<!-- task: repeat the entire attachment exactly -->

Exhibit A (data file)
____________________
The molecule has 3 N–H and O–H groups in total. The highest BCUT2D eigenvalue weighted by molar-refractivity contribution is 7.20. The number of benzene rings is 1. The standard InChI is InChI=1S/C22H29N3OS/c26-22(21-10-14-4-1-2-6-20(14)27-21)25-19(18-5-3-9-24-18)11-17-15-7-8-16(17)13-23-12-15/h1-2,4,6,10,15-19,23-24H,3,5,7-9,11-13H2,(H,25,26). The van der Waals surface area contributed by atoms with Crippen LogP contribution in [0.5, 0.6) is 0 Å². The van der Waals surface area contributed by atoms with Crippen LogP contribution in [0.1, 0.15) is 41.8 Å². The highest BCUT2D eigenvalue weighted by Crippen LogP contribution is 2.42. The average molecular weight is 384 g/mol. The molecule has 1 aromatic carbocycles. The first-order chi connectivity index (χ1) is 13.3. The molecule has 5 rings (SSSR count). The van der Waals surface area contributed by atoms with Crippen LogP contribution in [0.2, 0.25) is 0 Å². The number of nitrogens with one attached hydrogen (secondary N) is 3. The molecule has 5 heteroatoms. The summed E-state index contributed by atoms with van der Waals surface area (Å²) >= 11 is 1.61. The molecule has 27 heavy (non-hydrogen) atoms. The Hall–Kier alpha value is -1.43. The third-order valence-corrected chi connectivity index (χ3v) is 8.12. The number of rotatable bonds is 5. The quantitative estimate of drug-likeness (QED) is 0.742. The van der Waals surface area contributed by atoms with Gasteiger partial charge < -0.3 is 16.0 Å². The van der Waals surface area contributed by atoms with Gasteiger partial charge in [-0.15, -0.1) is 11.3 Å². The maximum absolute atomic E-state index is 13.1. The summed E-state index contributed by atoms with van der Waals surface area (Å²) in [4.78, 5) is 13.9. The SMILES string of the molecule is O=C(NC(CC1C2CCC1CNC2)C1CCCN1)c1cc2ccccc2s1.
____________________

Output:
The molecule has 3 N–H and O–H groups in total. The highest BCUT2D eigenvalue weighted by molar-refractivity contribution is 7.20. The number of benzene rings is 1. The standard InChI is InChI=1S/C22H29N3OS/c26-22(21-10-14-4-1-2-6-20(14)27-21)25-19(18-5-3-9-24-18)11-17-15-7-8-16(17)13-23-12-15/h1-2,4,6,10,15-19,23-24H,3,5,7-9,11-13H2,(H,25,26). The van der Waals surface area contributed by atoms with Crippen LogP contribution in [0.5, 0.6) is 0 Å². The van der Waals surface area contributed by atoms with Crippen LogP contribution in [0.1, 0.15) is 41.8 Å². The highest BCUT2D eigenvalue weighted by Crippen LogP contribution is 2.42. The average molecular weight is 384 g/mol. The molecule has 1 aromatic carbocycles. The first-order chi connectivity index (χ1) is 13.3. The molecule has 5 rings (SSSR count). The van der Waals surface area contributed by atoms with Crippen LogP contribution in [0.2, 0.25) is 0 Å². The number of nitrogens with one attached hydrogen (secondary N) is 3. The molecule has 5 heteroatoms. The summed E-state index contributed by atoms with van der Waals surface area (Å²) >= 11 is 1.61. The molecule has 27 heavy (non-hydrogen) atoms. The Hall–Kier alpha value is -1.43. The third-order valence-corrected chi connectivity index (χ3v) is 8.12. The number of rotatable bonds is 5. The quantitative estimate of drug-likeness (QED) is 0.742. The van der Waals surface area contributed by atoms with Gasteiger partial charge < -0.3 is 16.0 Å². The van der Waals surface area contributed by atoms with Gasteiger partial charge in [-0.15, -0.1) is 11.3 Å². The maximum absolute atomic E-state index is 13.1. The summed E-state index contributed by atoms with van der Waals surface area (Å²) in [4.78, 5) is 13.9. The SMILES string of the molecule is O=C(NC(CC1C2CCC1CNC2)C1CCCN1)c1cc2ccccc2s1.